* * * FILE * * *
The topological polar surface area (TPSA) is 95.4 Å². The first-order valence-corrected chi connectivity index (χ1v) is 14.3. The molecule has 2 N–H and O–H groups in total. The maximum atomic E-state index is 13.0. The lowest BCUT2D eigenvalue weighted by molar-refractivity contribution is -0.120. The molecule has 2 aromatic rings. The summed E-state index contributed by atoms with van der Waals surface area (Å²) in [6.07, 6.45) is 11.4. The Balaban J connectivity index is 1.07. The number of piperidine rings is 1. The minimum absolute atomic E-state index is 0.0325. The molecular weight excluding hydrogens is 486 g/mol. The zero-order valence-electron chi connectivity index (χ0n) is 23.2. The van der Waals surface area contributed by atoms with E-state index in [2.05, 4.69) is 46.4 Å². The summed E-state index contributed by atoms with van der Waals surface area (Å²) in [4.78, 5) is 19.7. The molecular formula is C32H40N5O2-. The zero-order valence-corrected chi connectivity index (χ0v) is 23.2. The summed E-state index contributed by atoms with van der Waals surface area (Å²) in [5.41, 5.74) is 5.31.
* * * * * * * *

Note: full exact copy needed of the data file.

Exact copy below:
The topological polar surface area (TPSA) is 95.4 Å². The first-order valence-corrected chi connectivity index (χ1v) is 14.3. The molecule has 2 N–H and O–H groups in total. The maximum atomic E-state index is 13.0. The lowest BCUT2D eigenvalue weighted by molar-refractivity contribution is -0.120. The molecule has 2 aromatic rings. The summed E-state index contributed by atoms with van der Waals surface area (Å²) in [6.07, 6.45) is 11.4. The Balaban J connectivity index is 1.07. The number of piperidine rings is 1. The minimum absolute atomic E-state index is 0.0325. The molecular weight excluding hydrogens is 486 g/mol. The zero-order valence-electron chi connectivity index (χ0n) is 23.2. The van der Waals surface area contributed by atoms with E-state index in [2.05, 4.69) is 46.4 Å². The summed E-state index contributed by atoms with van der Waals surface area (Å²) in [4.78, 5) is 19.7. The molecular formula is C32H40N5O2-. The zero-order valence-corrected chi connectivity index (χ0v) is 23.2. The summed E-state index contributed by atoms with van der Waals surface area (Å²) in [5.41, 5.74) is 5.31.